What would you say to your younger self?

anti bullying week 2017 - what would you say to your younger self?

Last year we surveyed over 1000 people to get the facts about bullying. We found:

  • 55% of people have been bullied at some point.
  • 70% of all people bullied did not seek support, ever.

Our school years can be both the best, and the worst years of our lives. While we’ll all go through ups and downs during our life in education, for some, they are utterly miserable. Bullying affects one in two people. Despite half of the population having been affected by bullying, when you’re a victim, you can feel incredibly, desperately alone.

Why me? What have I done wrong? Is it my fault?

When you’re a child or young person, it can be hard to see a positive future. Bullying can be destructive – it can tear your confidence to shreds and affect you for the rest of your life.

If you’re being bullied – know that it is not your fault. Things will get better.

You may not be convinced just yet, so we have some words that might help.

What would you say to your younger self?

Don’t listen to anybody else, because if it all goes wrong and you aimed for the moon, at least you can say you did it your way and landed near the stars! – Maurice, PR assistant

Try not to worry so much. Fickle friends will come and go; boys will still seem just as impossible, no matter how old you are; and no, you’re never going to be great at peopling, but it gets better. It’s worth the wait in the end. – Bonnie, Creative writer and producer

Do what you really love; finding things in life that make you truly happy can break the relentless torment for a while, and can connect you with other people just as amazing as you. And, more than anything, never apologise for being who you really are. Sure, strive for improvement, to be the best you that you can be – but never change for anyone else. – Becky, Comms executive

Do not listen to the bullies who constantly say nasty comments to you about being “too freckly” or being “too tall”. I know it is something you hear constantly and it is upsetting, but take it with a pinch of salt. You can’t change it so why waste time dwelling on it? One day it will seem completely irrelevant and I guarantee you will not hear those comments again. – Sian, Customer service executive

I would tell myself that there was a big wide world outside of school and that what I was experiencing wouldn’t last forever. I would tell myself to be brave, be proud of who I am and that none of what is happening is my fault. I would assure my younger self that things will get better – so much better. – Kat, Comms team leader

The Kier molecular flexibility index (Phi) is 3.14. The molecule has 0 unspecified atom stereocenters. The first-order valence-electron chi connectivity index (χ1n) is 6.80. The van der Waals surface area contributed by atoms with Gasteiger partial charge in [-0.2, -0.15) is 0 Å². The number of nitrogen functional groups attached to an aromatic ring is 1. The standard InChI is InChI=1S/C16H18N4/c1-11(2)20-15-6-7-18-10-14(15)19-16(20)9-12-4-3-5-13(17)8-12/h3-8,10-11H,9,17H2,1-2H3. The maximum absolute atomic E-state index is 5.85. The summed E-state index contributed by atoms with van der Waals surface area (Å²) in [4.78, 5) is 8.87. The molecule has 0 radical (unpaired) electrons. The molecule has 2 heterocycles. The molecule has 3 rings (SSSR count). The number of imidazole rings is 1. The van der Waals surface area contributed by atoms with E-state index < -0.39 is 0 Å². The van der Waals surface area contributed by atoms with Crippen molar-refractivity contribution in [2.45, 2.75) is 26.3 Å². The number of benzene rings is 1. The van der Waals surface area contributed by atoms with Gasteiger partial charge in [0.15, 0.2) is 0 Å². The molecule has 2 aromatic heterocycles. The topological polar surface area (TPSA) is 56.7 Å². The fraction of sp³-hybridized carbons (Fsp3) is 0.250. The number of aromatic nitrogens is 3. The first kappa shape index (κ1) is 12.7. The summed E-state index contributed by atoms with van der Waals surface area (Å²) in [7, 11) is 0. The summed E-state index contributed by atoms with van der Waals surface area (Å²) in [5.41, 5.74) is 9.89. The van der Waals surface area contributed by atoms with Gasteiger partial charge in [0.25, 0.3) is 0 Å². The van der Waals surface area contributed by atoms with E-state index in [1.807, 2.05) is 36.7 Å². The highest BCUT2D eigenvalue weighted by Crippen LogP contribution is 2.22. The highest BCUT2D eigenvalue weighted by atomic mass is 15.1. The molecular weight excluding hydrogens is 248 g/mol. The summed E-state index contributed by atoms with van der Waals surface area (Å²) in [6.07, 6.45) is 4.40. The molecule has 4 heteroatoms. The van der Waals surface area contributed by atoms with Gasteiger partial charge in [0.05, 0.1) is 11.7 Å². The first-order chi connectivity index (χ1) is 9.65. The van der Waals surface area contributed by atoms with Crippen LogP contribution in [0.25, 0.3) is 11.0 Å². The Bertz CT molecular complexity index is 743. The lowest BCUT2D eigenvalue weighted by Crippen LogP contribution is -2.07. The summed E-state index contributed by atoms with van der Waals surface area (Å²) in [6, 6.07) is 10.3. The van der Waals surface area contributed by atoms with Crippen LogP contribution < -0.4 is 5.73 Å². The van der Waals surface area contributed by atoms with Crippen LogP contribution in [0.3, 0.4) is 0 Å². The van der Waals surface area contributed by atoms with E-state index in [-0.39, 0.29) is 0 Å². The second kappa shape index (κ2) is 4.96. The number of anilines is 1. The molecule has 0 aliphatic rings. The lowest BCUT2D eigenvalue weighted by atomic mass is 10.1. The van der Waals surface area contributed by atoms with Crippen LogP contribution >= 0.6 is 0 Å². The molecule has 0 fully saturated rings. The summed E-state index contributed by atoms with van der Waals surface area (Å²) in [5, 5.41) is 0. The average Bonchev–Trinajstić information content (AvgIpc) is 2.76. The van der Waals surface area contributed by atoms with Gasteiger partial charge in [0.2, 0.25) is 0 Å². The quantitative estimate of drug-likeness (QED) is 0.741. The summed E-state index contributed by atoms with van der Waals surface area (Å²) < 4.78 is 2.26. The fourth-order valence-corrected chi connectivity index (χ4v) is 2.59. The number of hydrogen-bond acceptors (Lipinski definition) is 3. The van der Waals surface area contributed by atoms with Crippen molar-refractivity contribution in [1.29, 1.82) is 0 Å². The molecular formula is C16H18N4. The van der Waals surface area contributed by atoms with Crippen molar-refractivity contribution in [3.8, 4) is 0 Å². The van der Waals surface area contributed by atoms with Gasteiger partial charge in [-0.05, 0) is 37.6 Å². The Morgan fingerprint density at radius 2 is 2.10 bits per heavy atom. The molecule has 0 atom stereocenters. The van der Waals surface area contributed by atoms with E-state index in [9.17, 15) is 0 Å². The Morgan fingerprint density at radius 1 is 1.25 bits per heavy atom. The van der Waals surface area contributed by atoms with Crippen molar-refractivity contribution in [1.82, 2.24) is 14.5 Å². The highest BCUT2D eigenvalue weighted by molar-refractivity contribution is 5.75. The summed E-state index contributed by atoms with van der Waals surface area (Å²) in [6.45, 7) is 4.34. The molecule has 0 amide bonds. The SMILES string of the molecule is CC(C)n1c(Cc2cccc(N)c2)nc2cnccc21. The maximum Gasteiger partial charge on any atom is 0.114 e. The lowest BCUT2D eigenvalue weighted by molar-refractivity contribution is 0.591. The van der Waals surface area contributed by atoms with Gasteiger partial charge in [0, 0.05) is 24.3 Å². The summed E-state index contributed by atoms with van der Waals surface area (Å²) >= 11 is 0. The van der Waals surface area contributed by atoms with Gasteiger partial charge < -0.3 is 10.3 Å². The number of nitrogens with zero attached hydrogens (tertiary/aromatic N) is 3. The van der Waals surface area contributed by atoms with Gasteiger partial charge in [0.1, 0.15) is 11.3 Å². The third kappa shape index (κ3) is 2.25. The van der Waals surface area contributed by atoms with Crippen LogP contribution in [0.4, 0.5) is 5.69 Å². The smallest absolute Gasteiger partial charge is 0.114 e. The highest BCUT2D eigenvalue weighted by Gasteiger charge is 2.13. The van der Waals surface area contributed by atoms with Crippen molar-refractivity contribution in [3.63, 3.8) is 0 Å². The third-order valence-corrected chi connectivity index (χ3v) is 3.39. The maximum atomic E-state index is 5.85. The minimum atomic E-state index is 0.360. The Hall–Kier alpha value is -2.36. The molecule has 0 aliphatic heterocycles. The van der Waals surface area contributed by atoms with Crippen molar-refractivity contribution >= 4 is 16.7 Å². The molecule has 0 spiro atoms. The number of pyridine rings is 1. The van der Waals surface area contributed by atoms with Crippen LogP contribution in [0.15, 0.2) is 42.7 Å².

I like the proverb, “this too shall pass”. Reminds us that the tough times won’t last forever, but also encourages us to embrace and enjoy the good moments too. I’d also probably say: there is power in being underestimated. When people might put you down, or tell you you aren’t good enough to do something, or can’t do something, use it as motivation to prove them wrong. Believe in yourself and what you are capable of. You might even surprise yourself. – Becca, Writer for Happiful

I would tell myself that it is really important to stay honest to yourself, and not to pretend to be someone who you are not. Be kind, be thoughtful and always consider how you can better help others. I have found the key to self happiness is to help others find happiness. The world is full of possibilities and do not be afraid to try new things and even make mistakes. Nobody will ever be perfect. – Matt, Business advisor

And these words of wisdom don’t always have to be from someone older than you, reflecting on their own experiences. Elodie, age 10, says: “I would say to be good in school and work hard, play fairly and share, do things for your family and help friends if they are sad.”

We asked our Twitter followers the same question!

  • 39% said be yourself
  • 24% said it’s not your fault
  • 19% said you’re doing great
  • 18% said this won’t last forever
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Ellen Hoggard

Written by Ellen Hoggard

Ellen is the Content Manager for Memiah and writer for Counselling Directory and Happiful magazine.

Written by Ellen Hoggard

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